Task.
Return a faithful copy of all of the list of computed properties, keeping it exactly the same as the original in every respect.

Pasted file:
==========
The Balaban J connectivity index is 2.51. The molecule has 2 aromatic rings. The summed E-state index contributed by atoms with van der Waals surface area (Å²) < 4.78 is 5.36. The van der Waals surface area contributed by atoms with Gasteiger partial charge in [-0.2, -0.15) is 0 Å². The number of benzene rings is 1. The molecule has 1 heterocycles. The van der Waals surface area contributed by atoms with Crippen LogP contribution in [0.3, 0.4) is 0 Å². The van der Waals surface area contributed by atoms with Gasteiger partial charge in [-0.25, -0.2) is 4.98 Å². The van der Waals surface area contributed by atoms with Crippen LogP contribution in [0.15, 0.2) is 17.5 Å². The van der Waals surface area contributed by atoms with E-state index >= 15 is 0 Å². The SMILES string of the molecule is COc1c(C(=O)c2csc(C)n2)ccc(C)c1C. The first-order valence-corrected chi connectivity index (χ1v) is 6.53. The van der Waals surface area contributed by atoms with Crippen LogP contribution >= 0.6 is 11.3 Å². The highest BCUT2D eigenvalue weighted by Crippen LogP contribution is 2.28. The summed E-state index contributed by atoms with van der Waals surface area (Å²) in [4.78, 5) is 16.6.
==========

The Balaban J connectivity index is 2.51. The molecule has 2 aromatic rings. The summed E-state index contributed by atoms with van der Waals surface area (Å²) < 4.78 is 5.36. The van der Waals surface area contributed by atoms with Gasteiger partial charge in [-0.2, -0.15) is 0 Å². The number of benzene rings is 1. The molecule has 1 heterocycles. The van der Waals surface area contributed by atoms with Crippen LogP contribution in [0.3, 0.4) is 0 Å². The van der Waals surface area contributed by atoms with Gasteiger partial charge in [-0.25, -0.2) is 4.98 Å². The van der Waals surface area contributed by atoms with Crippen LogP contribution in [0.15, 0.2) is 17.5 Å². The van der Waals surface area contributed by atoms with E-state index >= 15 is 0 Å². The SMILES string of the molecule is COc1c(C(=O)c2csc(C)n2)ccc(C)c1C. The first-order valence-corrected chi connectivity index (χ1v) is 6.53. The van der Waals surface area contributed by atoms with Crippen LogP contribution >= 0.6 is 11.3 Å². The highest BCUT2D eigenvalue weighted by Crippen LogP contribution is 2.28. The summed E-state index contributed by atoms with van der Waals surface area (Å²) in [4.78, 5) is 16.6.